[PD] (breaking symbols) was Re: find a list of numbers in a text file

martin.peach at sympatico.ca martin.peach at sympatico.ca
Tue Sep 6 22:21:07 CEST 2011

From: hans at at.or.at
To: martin.peach at sympatico.ca
Date: Tue, 6 Sep 2011 15:57:32 -0400
CC: pd-list at iem.at
Subject: Re: [PD] (breaking symbols) was Re: find a list of numbers in a	text file

On Sep 6, 2011, at 1:16 PM, <martin.peach at sympatico.ca> <martin.peach at sympatico.ca> wrote:

> Date: Tue, 6 Sep 2011 08:12:15 +0200
> From: fbar at footils.org
> To: hans at at.or.at
> CC: pd-list at iem.at
> Subject: Re: [PD] (breaking symbols) was Re: find a list of numbers in a text file
> Hi,
> On Mon, Sep 05, 2011 at 02:34:30PM -0400, Hans-Christoph Steiner wrote:
> > 
> > Then having the patch rely on the "error: float: no method for
> > 'symbol'" error that is normally generated in that case. 
> Well, it prints an error because there *is* an error in the patch. The
> author should never have converted a float to a symbol and expect to
> still do float calculations with it. 

Yes, I think it ought to be up to the external to implement its own symbol-to-float converter since there is no universally valid way of doing it.
The same pattern will have different meanings in different context and Pd can't be expected to know what is expected in a specific case.


That sounds like a recipe for disaster, then we end up with multiple, incompatible ways of doing this.  I don't think anyone is proposing that symbols like "four" get converted to 4, but only symbols like 43, 5.22, -234, etc.  Things that can be directly converted from a char* to a float with a standard function.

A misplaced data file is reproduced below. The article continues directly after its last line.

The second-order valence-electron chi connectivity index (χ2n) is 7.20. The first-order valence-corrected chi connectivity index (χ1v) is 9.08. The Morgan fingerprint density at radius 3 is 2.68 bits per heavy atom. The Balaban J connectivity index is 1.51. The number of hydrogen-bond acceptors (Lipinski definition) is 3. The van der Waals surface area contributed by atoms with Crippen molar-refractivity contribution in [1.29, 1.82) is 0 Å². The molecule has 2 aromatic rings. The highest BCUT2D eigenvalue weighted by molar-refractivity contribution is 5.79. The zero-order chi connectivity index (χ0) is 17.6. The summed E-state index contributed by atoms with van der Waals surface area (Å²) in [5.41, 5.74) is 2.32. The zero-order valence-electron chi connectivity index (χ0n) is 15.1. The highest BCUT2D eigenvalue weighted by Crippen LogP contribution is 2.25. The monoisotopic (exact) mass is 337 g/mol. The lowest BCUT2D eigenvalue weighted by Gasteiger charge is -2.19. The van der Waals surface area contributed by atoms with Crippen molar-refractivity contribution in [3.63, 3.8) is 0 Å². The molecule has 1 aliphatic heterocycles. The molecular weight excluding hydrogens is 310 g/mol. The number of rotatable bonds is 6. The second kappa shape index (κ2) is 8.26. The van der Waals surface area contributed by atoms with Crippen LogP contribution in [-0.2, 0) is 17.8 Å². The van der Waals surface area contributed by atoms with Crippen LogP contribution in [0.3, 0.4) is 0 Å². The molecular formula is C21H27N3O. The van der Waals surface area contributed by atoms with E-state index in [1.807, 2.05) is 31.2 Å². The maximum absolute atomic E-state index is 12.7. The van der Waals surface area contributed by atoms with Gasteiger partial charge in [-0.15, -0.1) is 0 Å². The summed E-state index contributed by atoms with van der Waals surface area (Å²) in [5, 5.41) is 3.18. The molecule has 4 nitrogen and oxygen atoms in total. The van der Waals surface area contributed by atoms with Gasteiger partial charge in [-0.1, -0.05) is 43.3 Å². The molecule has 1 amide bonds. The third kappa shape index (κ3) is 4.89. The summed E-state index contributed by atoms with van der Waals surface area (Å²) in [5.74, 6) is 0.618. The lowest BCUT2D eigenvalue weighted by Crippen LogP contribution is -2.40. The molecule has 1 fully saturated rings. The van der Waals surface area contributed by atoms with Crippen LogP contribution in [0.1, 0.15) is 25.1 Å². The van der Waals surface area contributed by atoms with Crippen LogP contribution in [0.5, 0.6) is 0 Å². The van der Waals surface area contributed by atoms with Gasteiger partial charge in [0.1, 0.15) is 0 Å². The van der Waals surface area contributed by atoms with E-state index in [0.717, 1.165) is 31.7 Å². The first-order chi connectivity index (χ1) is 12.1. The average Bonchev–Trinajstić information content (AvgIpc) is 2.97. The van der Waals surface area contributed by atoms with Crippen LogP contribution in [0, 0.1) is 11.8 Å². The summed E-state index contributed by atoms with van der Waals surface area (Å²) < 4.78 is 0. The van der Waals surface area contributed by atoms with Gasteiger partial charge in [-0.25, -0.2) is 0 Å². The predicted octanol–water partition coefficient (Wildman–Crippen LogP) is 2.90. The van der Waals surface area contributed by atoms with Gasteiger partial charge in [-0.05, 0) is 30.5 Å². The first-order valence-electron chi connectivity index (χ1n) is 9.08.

I think someone might well want to make an external that can take 'four' as 4. Or a symbol '4+2' that would become a float 6.0.
And obviously Pd should not be doing that all the time because most of the time that is not the right thing to do.
The disaster would be if Pd tried to guess what the user intends based on some general idea of what Pd is 'for'.
For instance I've been working on an xbee external where I need to specify numbers like 0x0a060123 for the remote address.
I do that by interpreting the symbol as a 64-bit integer internally but I would not expect any other external to do this unless it needs to.
Otherwise the user would have to manually convert the number (which is conventionally given in hexadecimal form) into a bunch of decimal numbers small enough to be represented as float and then the external would combine them internally.



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